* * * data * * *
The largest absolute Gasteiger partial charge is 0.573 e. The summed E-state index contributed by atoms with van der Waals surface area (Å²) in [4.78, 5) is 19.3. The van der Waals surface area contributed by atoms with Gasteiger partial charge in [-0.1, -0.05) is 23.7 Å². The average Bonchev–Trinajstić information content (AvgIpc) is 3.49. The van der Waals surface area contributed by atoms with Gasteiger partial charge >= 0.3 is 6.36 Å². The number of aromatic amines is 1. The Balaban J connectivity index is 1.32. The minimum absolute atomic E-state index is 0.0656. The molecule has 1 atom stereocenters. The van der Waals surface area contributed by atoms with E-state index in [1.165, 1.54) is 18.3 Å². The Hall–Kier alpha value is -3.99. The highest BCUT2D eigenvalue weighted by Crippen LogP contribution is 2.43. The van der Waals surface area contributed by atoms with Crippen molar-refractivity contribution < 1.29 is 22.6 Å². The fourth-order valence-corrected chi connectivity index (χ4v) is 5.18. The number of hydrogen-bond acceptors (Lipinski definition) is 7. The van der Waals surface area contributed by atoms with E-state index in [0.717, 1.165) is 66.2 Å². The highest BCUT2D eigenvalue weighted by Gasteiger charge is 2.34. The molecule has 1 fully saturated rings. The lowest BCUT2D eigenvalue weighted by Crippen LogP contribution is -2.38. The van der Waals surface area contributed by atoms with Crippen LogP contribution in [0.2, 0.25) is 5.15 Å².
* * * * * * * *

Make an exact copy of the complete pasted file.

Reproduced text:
The largest absolute Gasteiger partial charge is 0.573 e. The summed E-state index contributed by atoms with van der Waals surface area (Å²) in [4.78, 5) is 19.3. The van der Waals surface area contributed by atoms with Gasteiger partial charge in [-0.1, -0.05) is 23.7 Å². The average Bonchev–Trinajstić information content (AvgIpc) is 3.49. The van der Waals surface area contributed by atoms with Gasteiger partial charge >= 0.3 is 6.36 Å². The number of aromatic amines is 1. The Balaban J connectivity index is 1.32. The minimum absolute atomic E-state index is 0.0656. The molecule has 1 atom stereocenters. The van der Waals surface area contributed by atoms with E-state index in [1.165, 1.54) is 18.3 Å². The Hall–Kier alpha value is -3.99. The highest BCUT2D eigenvalue weighted by Crippen LogP contribution is 2.43. The van der Waals surface area contributed by atoms with Crippen molar-refractivity contribution < 1.29 is 22.6 Å². The fourth-order valence-corrected chi connectivity index (χ4v) is 5.18. The number of hydrogen-bond acceptors (Lipinski definition) is 7. The van der Waals surface area contributed by atoms with E-state index in [0.717, 1.165) is 66.2 Å². The highest BCUT2D eigenvalue weighted by Gasteiger charge is 2.34. The molecule has 1 fully saturated rings. The lowest BCUT2D eigenvalue weighted by Crippen LogP contribution is -2.38. The van der Waals surface area contributed by atoms with Crippen LogP contribution in [0.2, 0.25) is 5.15 Å².